Post Go back to editing

Hello,

I required an high speed ADC with bipolar analog input ranging from -V to +V. I was considering AD9042 but later on it came to my notice that it does not take in bipolar analog input. So, right now I am considering the following ADC's for the same purpose:

I do not have any information yet regarding whether these devices take in bipolar analog input or not. I request you to inform me whether any of these devices fulfills my requirement.

Thanks

Regards

Darshil Patel

Parents
• Hi Darshil,

I agree with what Tony said. Yes, differential input means that the difference of the two input signals determines the ADC differential input amplitude. The differential amplitude is the voltage on one input referenced to the other differential input (not referenced to ground). So, with differential inputs you can have a negative input voltage with both input signals being positive with respect to ground.

It sounds like you are looking to convert a single-ended signal that is from -5V to +5V with respect to ground. The ADCs I am familiar with will have problems applying a voltage that goes more negative than the ground reference.

One possibility is to use an amplifier such as ADA4932 with its supplies connected to +5V and -5V. This could do the single-ended-to-differential conversion (and attenuation, gain <1) so the signal will be compatible with an ADC with differential inputs.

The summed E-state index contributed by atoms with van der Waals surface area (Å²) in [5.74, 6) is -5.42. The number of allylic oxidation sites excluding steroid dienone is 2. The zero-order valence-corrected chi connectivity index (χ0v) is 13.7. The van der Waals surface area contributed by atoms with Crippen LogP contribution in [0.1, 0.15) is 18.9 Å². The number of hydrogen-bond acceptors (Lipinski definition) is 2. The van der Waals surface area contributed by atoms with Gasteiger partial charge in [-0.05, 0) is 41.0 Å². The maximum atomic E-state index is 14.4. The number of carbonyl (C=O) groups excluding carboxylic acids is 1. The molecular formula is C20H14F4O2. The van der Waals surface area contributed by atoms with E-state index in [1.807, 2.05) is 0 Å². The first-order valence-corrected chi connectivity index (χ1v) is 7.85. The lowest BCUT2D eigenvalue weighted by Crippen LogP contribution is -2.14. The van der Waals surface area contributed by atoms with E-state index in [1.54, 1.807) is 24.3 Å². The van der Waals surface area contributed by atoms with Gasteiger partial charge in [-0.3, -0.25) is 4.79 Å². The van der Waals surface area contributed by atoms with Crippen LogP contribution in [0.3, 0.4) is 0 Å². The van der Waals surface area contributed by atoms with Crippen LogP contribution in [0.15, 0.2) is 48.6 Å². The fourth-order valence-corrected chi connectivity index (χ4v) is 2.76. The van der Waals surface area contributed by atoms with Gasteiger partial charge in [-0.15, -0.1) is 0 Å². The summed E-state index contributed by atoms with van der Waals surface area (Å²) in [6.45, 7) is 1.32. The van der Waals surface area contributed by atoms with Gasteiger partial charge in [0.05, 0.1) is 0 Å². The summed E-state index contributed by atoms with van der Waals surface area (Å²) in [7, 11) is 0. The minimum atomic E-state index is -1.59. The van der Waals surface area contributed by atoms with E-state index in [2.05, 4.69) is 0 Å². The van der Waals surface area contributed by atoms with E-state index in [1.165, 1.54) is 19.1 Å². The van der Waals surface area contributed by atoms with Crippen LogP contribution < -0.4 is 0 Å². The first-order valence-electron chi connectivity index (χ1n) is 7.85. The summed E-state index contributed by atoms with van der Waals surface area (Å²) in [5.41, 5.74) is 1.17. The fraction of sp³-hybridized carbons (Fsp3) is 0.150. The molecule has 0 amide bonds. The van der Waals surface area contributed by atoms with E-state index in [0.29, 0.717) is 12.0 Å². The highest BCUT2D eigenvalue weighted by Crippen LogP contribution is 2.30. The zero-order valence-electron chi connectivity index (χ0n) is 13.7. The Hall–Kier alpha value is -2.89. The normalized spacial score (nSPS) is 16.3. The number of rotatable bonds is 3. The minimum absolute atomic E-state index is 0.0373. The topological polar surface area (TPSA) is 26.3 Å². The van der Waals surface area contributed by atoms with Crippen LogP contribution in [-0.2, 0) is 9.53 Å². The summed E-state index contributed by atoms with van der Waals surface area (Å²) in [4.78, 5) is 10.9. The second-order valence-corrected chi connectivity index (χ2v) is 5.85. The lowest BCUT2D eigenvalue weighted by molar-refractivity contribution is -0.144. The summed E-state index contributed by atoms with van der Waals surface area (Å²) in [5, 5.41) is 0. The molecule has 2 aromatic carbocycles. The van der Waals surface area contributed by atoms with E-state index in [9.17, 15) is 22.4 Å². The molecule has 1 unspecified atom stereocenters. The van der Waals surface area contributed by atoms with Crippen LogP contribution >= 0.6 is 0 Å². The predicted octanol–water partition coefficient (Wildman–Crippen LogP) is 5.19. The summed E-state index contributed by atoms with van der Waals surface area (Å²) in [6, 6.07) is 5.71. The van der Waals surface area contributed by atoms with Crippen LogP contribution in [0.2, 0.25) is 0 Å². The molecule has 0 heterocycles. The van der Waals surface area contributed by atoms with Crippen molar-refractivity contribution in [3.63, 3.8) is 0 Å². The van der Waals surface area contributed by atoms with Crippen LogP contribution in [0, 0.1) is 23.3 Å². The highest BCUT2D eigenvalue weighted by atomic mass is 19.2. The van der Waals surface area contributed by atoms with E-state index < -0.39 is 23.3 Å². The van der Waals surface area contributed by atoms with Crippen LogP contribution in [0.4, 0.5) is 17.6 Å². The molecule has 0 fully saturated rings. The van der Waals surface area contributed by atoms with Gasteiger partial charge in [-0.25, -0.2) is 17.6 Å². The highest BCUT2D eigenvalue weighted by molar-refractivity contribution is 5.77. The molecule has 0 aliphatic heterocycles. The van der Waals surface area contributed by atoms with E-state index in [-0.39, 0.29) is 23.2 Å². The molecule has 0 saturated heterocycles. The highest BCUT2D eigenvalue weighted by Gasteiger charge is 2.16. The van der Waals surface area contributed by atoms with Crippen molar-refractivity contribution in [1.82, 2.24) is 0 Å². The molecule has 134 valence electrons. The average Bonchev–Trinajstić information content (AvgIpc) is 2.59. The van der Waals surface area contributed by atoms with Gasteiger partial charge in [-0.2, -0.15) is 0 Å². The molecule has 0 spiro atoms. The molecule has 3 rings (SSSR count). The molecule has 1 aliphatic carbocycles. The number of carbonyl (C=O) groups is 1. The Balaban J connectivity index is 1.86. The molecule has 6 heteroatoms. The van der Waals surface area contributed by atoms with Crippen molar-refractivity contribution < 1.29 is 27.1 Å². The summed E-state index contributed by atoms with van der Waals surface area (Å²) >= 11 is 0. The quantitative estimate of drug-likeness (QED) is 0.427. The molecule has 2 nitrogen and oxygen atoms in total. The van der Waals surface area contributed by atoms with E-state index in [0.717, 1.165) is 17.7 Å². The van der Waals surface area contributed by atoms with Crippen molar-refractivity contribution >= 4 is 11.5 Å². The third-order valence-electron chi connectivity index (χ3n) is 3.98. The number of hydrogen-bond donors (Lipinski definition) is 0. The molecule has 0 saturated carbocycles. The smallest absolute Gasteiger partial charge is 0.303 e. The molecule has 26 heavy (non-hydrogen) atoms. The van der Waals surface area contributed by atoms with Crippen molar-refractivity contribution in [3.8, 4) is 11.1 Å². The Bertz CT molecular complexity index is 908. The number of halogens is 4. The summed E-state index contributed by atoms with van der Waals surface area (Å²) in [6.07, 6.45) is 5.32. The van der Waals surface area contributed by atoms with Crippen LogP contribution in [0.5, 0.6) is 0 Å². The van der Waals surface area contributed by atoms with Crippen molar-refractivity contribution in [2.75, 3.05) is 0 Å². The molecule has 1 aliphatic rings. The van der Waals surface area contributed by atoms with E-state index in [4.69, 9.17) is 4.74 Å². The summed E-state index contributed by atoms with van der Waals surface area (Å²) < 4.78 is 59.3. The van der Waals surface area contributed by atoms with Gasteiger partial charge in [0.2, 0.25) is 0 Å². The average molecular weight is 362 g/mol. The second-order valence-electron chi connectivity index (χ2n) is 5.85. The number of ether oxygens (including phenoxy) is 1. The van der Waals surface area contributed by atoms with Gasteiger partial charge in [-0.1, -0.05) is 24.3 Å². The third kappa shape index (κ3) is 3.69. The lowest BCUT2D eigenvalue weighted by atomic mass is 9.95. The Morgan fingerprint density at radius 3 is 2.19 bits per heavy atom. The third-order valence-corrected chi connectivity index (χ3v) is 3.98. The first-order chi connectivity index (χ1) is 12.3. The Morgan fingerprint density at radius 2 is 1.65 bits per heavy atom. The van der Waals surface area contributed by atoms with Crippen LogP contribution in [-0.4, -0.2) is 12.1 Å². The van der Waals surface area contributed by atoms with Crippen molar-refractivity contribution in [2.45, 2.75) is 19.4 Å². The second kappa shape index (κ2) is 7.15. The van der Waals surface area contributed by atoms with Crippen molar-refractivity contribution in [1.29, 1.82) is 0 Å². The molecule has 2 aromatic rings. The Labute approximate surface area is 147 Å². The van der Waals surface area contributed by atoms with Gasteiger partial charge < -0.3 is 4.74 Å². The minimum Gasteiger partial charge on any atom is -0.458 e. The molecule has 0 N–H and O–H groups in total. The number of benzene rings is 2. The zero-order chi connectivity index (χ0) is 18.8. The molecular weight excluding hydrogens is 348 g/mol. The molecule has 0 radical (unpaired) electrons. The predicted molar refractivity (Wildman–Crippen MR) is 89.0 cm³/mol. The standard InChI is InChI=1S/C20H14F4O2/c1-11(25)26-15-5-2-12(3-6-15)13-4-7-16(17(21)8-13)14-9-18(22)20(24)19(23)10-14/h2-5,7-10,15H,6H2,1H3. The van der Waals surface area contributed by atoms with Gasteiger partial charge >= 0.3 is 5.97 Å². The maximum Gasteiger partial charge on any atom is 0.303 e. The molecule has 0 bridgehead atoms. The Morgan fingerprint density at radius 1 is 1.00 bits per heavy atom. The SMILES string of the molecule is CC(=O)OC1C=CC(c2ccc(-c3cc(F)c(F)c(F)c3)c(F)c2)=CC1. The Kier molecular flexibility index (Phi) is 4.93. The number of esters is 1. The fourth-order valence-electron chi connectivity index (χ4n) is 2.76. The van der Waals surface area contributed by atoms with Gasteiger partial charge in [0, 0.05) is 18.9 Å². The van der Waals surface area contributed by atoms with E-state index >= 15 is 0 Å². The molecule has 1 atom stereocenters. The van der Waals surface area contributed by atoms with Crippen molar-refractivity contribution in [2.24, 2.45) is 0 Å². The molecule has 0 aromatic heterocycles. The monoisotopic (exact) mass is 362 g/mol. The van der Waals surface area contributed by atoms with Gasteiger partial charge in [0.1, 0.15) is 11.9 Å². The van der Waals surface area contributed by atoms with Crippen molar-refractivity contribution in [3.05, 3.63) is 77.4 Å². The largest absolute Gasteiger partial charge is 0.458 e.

Thanks,

Doug

• Hi Darshil,

I agree with what Tony said. Yes, differential input means that the difference of the two input signals determines the ADC differential input amplitude. The differential amplitude is the voltage on one input referenced to the other differential input (not referenced to ground). So, with differential inputs you can have a negative input voltage with both input signals being positive with respect to ground.

It sounds like you are looking to convert a single-ended signal that is from -5V to +5V with respect to ground. The ADCs I am familiar with will have problems applying a voltage that goes more negative than the ground reference.

One possibility is to use an amplifier such as ADA4932 with its supplies connected to +5V and -5V. This could do the single-ended-to-differential conversion (and attenuation, gain <1) so the signal will be compatible with an ADC with differential inputs.

Thanks,

Doug

Children
No Data